Consequences Of Retroviral Infection
Retroviral infection can result in several different outcomes for the virus and the cell. Retroviruses are capable of inducing immunosuppressive, autoimmune, and neurological illnesses. Some retroviruses, such as the lentiviruses and the spumaviruses, are capable of directly killing cells. Cytopathic (cell-killing) effects in infected T cells and cells in the brain may account for the profound immune deficiencies and neurological diseases induced by HIV and related lentiviruses.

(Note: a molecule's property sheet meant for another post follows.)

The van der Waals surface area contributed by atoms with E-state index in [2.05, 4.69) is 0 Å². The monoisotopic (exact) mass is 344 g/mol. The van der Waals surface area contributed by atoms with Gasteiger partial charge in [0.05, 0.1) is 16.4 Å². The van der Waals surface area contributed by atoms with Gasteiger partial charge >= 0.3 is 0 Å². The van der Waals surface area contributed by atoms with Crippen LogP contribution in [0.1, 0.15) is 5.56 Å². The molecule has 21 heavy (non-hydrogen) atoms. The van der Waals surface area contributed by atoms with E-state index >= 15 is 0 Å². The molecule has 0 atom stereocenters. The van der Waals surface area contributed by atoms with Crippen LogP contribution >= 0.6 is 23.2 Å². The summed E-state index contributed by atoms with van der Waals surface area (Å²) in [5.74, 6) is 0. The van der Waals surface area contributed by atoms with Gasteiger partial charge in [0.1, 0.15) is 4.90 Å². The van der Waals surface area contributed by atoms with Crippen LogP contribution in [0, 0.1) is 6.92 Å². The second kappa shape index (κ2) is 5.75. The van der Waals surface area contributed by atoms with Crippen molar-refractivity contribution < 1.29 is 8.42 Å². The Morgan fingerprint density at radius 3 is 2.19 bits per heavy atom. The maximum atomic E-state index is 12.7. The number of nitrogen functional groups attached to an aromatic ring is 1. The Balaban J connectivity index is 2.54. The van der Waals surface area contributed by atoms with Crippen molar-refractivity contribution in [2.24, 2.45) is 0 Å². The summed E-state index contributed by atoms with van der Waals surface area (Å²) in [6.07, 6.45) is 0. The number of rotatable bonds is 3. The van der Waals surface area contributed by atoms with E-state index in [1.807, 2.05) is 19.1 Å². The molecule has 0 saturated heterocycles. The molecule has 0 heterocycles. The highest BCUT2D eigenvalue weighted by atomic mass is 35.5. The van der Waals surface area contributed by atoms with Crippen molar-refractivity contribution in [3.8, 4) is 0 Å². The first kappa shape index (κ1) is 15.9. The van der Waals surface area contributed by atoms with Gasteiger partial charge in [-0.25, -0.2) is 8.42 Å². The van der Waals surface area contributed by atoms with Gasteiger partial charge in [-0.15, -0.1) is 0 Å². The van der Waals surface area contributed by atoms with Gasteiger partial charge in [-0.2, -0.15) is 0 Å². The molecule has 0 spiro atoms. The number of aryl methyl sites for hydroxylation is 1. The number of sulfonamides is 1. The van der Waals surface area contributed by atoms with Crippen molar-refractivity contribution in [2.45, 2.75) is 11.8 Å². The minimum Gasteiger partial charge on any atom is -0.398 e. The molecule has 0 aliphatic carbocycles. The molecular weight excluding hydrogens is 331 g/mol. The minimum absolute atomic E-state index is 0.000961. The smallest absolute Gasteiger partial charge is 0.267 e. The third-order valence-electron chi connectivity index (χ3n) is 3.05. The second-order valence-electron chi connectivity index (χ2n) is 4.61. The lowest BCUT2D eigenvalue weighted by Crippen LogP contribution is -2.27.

Retroviruses are also capable of inducing latent infections, in which the virus is dormant, or persistent infections, in which low levels of the virus are continuously produced. These capabilities explain the life-long nature of retroviral infections, and render the diseases induced by these pathogens extremely difficult to treat.
- Retrovirus - Retroviruses And Cancer
- Retrovirus - Retrovirus Replication Cycle
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